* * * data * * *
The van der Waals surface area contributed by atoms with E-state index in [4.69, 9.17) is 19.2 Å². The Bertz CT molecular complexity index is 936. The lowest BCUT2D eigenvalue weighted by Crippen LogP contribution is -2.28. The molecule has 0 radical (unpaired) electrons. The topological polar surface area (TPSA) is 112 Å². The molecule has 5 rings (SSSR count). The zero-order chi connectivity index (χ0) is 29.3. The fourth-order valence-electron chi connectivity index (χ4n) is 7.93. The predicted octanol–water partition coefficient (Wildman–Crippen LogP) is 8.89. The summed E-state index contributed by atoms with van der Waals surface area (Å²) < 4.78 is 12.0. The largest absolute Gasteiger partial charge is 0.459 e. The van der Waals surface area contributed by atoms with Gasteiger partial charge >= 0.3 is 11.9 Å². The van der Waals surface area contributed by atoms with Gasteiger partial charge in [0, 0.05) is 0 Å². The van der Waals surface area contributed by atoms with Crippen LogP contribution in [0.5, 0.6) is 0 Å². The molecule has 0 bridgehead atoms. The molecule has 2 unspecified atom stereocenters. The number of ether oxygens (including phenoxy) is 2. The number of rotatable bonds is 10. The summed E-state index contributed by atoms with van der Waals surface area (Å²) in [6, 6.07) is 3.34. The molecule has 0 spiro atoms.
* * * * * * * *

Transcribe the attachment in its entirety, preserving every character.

The van der Waals surface area contributed by atoms with E-state index in [4.69, 9.17) is 19.2 Å². The Bertz CT molecular complexity index is 936. The lowest BCUT2D eigenvalue weighted by Crippen LogP contribution is -2.28. The molecule has 0 radical (unpaired) electrons. The topological polar surface area (TPSA) is 112 Å². The molecule has 5 rings (SSSR count). The zero-order chi connectivity index (χ0) is 29.3. The fourth-order valence-electron chi connectivity index (χ4n) is 7.93. The predicted octanol–water partition coefficient (Wildman–Crippen LogP) is 8.89. The summed E-state index contributed by atoms with van der Waals surface area (Å²) < 4.78 is 12.0. The largest absolute Gasteiger partial charge is 0.459 e. The van der Waals surface area contributed by atoms with Gasteiger partial charge >= 0.3 is 11.9 Å². The van der Waals surface area contributed by atoms with Gasteiger partial charge in [0, 0.05) is 0 Å². The van der Waals surface area contributed by atoms with Crippen LogP contribution in [0.5, 0.6) is 0 Å². The molecule has 0 bridgehead atoms. The molecule has 2 unspecified atom stereocenters. The number of ether oxygens (including phenoxy) is 2. The number of rotatable bonds is 10. The summed E-state index contributed by atoms with van der Waals surface area (Å²) in [6, 6.07) is 3.34. The molecule has 0 spiro atoms.